several months. Presumably their brains were still developing at age 18. They all became food obsessed — what we shrinks call “Obsessive Compulsive.”

The obsessions didn’t end after they went back to “normal” diets, for practically everyone in the experiments went on to become a food professional (chef, dietitian, etc).

About the same time, people seem to have slammed the President’s choice of an overweight woman as surgeon general.

Eating disorders folks slammed the Obama girls’ diet as perhaps generative of eating disorders.  Nobody can really expect the daughters of presidents to come out normal, as they are under the microscope in so many ways. Labelling them as “chubby” can only hurt.

Obesity is a puzzle for mankind, people who are mired in mainstream
businesses which in America largely includes businesses that are allegedly health-promoting.  This way of attacking childhood obesity shows no signs of helping; and the eating disorder folks are right, this is a great way for people to get started on one.

Labelling people as overweight when the causes of that are still very much in question to a medical community that is more business-run than enlightened is wrong. I gave decades of praiseworthy service when I was an overweight physician.  That fact ought not to be thrown out.

The kind of idea espoused by the Obama kids diet and the fact that a surgeon general candidate is overweight is a “kill the messenger” idea.  We are all works in progress, all potentially diminished by mindless labels as science and technology, knowledge and observation, help us learn to solve our problems. Valuing perfectionism, listening to a physician or anyone else more according to how their body weight fits norms — than according to what they know and what they can do — this is superficial and silly.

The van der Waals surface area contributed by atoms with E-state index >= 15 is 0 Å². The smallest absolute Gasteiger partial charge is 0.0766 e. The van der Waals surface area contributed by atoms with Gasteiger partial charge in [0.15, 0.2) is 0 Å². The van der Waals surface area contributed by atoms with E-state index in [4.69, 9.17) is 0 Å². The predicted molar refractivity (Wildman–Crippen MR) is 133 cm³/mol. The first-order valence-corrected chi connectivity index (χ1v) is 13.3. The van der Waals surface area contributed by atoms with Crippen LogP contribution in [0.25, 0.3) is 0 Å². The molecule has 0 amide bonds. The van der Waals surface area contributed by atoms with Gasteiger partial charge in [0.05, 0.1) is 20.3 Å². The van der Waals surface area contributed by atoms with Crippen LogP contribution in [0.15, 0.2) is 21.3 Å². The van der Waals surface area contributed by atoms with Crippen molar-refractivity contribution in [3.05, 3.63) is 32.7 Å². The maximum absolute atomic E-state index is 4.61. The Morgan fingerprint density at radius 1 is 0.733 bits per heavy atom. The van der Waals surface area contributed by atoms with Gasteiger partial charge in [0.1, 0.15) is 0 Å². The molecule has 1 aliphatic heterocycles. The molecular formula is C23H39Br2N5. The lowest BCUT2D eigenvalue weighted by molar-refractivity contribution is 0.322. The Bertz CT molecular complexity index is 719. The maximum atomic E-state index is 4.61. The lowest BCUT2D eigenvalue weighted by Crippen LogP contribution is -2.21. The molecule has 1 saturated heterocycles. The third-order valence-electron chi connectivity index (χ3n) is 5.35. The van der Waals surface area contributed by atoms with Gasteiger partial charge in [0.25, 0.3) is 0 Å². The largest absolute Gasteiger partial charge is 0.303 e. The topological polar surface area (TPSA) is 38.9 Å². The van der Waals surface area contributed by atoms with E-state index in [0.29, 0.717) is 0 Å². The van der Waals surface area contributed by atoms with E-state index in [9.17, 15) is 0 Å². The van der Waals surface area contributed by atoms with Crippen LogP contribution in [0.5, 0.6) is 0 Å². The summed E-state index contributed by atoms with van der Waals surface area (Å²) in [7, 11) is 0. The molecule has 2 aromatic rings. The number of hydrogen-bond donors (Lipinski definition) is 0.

Benjamin Franklin said a very long time ago — in a pamphlet designed to make Europeans relocate to the “colonies” — that America was a place where people could be judged not by who they were, but what they could do.  I always loved that statement.  I think he was thinking of noble birth meaning little, and ability to work and achieve being the cornerstone of our society.

Well, we have been judging people quickly and easily on all the wrong things for a long time.  In our history we have judged people by appearance all too often.  Skin color, the current hysteria about people wearing turbans, even celebrity worship according to physical attractiveness.

There are solutions to obesity.  But labelling someone as “obese” or even “chubby” can have lifelong psychological ramifications.  Michelle Obama may have trusted a naive doctor — many are surprisingly so. Or perhaps the responsibility of attending the First Family makes a doctor scared to deviate from the politically correct responses — even if they are not in the best interests of the patients — for fear of backlash from his peers.

There are some solutions to obesity already becoming known and understood.

The problem is multi-factorial — medical, sociological, psychological, nutritional. In trying to take on childhood obesity, I think the first lady bit off more than she can chew.

Filed under News, Nutrition, politics, weight by on #